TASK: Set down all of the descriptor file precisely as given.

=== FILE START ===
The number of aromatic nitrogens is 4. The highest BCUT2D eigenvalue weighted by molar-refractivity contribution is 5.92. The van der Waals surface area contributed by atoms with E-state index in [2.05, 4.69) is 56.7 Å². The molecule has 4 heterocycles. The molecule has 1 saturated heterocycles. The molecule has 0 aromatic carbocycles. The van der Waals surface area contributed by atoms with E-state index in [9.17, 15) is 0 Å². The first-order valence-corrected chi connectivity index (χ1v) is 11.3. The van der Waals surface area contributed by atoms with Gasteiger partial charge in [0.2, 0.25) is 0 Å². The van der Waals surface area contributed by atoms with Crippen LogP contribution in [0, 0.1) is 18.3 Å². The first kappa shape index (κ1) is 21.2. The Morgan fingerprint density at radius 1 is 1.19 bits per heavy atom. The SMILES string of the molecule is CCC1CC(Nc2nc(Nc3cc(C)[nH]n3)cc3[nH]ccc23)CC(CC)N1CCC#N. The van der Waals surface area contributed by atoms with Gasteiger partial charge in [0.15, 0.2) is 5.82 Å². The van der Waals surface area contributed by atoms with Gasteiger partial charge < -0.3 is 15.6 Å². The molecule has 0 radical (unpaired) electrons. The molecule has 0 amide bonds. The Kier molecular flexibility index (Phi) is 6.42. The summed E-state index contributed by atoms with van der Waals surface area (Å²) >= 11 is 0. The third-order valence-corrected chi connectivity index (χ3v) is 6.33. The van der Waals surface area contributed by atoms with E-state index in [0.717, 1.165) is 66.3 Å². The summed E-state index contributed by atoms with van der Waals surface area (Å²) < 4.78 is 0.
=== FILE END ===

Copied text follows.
The number of aromatic nitrogens is 4. The highest BCUT2D eigenvalue weighted by molar-refractivity contribution is 5.92. The van der Waals surface area contributed by atoms with E-state index in [2.05, 4.69) is 56.7 Å². The molecule has 4 heterocycles. The molecule has 1 saturated heterocycles. The molecule has 0 aromatic carbocycles. The van der Waals surface area contributed by atoms with E-state index in [9.17, 15) is 0 Å². The first-order valence-corrected chi connectivity index (χ1v) is 11.3. The van der Waals surface area contributed by atoms with Gasteiger partial charge in [0.2, 0.25) is 0 Å². The van der Waals surface area contributed by atoms with Crippen LogP contribution in [0, 0.1) is 18.3 Å². The first kappa shape index (κ1) is 21.2. The Morgan fingerprint density at radius 1 is 1.19 bits per heavy atom. The SMILES string of the molecule is CCC1CC(Nc2nc(Nc3cc(C)[nH]n3)cc3[nH]ccc23)CC(CC)N1CCC#N. The van der Waals surface area contributed by atoms with Gasteiger partial charge in [0.15, 0.2) is 5.82 Å². The van der Waals surface area contributed by atoms with Gasteiger partial charge < -0.3 is 15.6 Å². The molecule has 0 radical (unpaired) electrons. The molecule has 0 amide bonds. The Kier molecular flexibility index (Phi) is 6.42. The summed E-state index contributed by atoms with van der Waals surface area (Å²) >= 11 is 0. The third-order valence-corrected chi connectivity index (χ3v) is 6.33. The van der Waals surface area contributed by atoms with E-state index in [0.717, 1.165) is 66.3 Å². The summed E-state index contributed by atoms with van der Waals surface area (Å²) < 4.78 is 0.